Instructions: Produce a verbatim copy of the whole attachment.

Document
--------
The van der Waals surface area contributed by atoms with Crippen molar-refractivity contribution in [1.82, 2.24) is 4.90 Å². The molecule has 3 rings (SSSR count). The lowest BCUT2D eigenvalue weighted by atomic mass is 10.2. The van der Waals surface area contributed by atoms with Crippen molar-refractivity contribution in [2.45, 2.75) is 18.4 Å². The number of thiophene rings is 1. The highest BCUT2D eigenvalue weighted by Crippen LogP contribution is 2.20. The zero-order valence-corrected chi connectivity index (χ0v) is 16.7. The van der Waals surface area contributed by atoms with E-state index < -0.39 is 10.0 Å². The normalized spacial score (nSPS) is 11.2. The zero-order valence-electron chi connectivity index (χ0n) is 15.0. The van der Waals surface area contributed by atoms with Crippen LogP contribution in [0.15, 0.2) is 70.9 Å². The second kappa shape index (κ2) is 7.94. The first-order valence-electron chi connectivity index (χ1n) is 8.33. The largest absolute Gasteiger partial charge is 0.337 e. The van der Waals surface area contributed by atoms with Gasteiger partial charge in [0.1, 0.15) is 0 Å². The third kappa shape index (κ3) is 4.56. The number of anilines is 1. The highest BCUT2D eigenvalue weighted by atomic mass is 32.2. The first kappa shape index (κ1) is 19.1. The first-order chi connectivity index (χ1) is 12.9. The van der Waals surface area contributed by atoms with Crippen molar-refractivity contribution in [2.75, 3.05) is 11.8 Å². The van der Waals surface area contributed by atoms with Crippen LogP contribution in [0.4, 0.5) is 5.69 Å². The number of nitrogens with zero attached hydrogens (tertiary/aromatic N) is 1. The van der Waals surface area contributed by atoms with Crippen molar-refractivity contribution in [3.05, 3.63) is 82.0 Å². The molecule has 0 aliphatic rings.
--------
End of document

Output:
The van der Waals surface area contributed by atoms with Crippen molar-refractivity contribution in [1.82, 2.24) is 4.90 Å². The molecule has 3 rings (SSSR count). The lowest BCUT2D eigenvalue weighted by atomic mass is 10.2. The van der Waals surface area contributed by atoms with Crippen molar-refractivity contribution in [2.45, 2.75) is 18.4 Å². The number of thiophene rings is 1. The highest BCUT2D eigenvalue weighted by Crippen LogP contribution is 2.20. The zero-order valence-corrected chi connectivity index (χ0v) is 16.7. The van der Waals surface area contributed by atoms with E-state index < -0.39 is 10.0 Å². The normalized spacial score (nSPS) is 11.2. The zero-order valence-electron chi connectivity index (χ0n) is 15.0. The van der Waals surface area contributed by atoms with Crippen LogP contribution in [0.15, 0.2) is 70.9 Å². The second kappa shape index (κ2) is 7.94. The first-order valence-electron chi connectivity index (χ1n) is 8.33. The largest absolute Gasteiger partial charge is 0.337 e. The van der Waals surface area contributed by atoms with Gasteiger partial charge in [0.1, 0.15) is 0 Å². The third kappa shape index (κ3) is 4.56. The number of anilines is 1. The highest BCUT2D eigenvalue weighted by atomic mass is 32.2. The first kappa shape index (κ1) is 19.1. The first-order chi connectivity index (χ1) is 12.9. The van der Waals surface area contributed by atoms with Crippen molar-refractivity contribution in [2.75, 3.05) is 11.8 Å². The van der Waals surface area contributed by atoms with Crippen LogP contribution in [0.4, 0.5) is 5.69 Å². The number of nitrogens with zero attached hydrogens (tertiary/aromatic N) is 1. The van der Waals surface area contributed by atoms with Crippen molar-refractivity contribution in [3.05, 3.63) is 82.0 Å². The molecule has 0 aliphatic rings.